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Mise En Abyme

Amily could not see herself, though she stood in the middle of a room with mirrors on the walls and ceiling. Or it might be more accurate to say that, like most humans, she had adopted a myopic view of her reflection. She was capable of noticing a lipstick-smudge on her teeth, a chin hair in need of tweezing, and individual eyelashes for mascara application, a coffee stain on her silk blouse, a run in her stockings, and how her skirt was twisted to the side from having dressed in a dark hurry. However, the totality of her being was beyond her reach and desire.

But in this room, the mirrors and the lighting filled in her blind spots with those who brought her here. Amily had only to turn a few degrees to see her father’s stern brow and toucan-beak of a nose reflected in her features, and she shivered as she heard him thunder how she had splintered their centuries-long and pristine reputation by becoming a guardian of the law. Next to her father, made as much of shadows and broken glass as she had been in life, stood Amily’s mother wringing her hands and wincing at her husband’s every word. And behind her ethereal parents hung their stories like tails of now-extinct creatures that seemed so fantastical that one had to speculate if they had ever been true at all.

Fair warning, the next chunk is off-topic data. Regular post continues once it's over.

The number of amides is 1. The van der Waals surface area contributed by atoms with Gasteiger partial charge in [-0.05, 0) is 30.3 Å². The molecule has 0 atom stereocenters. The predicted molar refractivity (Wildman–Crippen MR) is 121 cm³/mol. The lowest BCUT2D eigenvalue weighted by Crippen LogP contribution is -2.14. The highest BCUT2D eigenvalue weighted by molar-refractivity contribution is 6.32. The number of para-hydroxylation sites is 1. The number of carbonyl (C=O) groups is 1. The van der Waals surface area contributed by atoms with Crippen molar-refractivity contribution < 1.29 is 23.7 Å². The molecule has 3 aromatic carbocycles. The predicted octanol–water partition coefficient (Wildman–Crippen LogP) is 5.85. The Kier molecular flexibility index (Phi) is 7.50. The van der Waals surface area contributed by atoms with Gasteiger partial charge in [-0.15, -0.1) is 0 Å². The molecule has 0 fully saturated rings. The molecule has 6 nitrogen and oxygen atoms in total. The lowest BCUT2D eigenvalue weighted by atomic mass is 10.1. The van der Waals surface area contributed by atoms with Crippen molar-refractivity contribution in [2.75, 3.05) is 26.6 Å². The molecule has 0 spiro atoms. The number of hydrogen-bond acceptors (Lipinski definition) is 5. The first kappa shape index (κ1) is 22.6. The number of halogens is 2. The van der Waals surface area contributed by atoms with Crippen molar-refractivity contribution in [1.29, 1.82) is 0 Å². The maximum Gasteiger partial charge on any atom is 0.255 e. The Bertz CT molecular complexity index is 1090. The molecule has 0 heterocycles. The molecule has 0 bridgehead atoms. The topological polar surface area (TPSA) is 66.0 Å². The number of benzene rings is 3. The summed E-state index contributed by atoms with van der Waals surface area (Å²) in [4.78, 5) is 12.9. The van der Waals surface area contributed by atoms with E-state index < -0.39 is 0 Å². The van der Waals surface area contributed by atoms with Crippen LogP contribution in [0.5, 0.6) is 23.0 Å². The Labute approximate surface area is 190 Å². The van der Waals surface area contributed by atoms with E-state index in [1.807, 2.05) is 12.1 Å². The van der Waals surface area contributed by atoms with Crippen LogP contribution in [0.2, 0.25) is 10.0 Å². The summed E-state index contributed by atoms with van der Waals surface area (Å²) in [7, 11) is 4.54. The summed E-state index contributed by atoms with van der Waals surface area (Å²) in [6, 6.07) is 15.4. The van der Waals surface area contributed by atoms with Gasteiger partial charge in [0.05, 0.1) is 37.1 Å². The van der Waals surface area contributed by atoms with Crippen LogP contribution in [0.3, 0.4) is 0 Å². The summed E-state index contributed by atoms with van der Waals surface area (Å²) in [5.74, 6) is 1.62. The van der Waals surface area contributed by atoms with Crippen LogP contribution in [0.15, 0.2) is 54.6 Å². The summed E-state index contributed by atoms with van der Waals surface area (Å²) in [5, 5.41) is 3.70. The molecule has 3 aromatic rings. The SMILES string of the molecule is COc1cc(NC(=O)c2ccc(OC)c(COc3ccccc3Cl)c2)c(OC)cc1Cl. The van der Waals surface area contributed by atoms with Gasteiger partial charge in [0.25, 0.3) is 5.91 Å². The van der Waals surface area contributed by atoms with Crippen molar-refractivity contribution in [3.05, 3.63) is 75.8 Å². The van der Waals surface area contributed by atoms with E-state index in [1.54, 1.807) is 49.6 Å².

There was a hidden-away story of her mother losing her virginity to a much older cousin named Winnie on her thirteenth birthday. Winnie not only broke her hymen but her backbone too, and for the rest of her sentence in this world, Amily’s mother remained spineless.

A shrined story lit up Amily’s father from behind. Always the author of his character, he had conquered eight seas and nine continents by the age of ten and given it all away for eleven virgins, obviously not counting his damaged wife, by noon.

Their together story was so patched and jagged it almost lost definition. They were faithful but not to each other. They were happy but not with their lives. They were united but on opposing teams. They had children but not of their own. They had victories, but they were lost. They had riches but of steals and ransom notes. No matter where the line was placed, there was never any symmetry in the narrative they had inhabited.

As Amily tilted her head to the other side, a refracted rainbow revealed her seven siblings. Genetics does not have a monopoly on common traits. Being Papa’s favorite will make you red. Wanting to belong will make you orange. Being cast aside will make you yellow. Feeling forgotten will make you green. Cutting yourself will make you blue. Cutting your baby brother will make you indigo. Being mentally facilitated will make you violet. This was true for anyone, Amily told herself and closed her eyes to climb out of the abyss.


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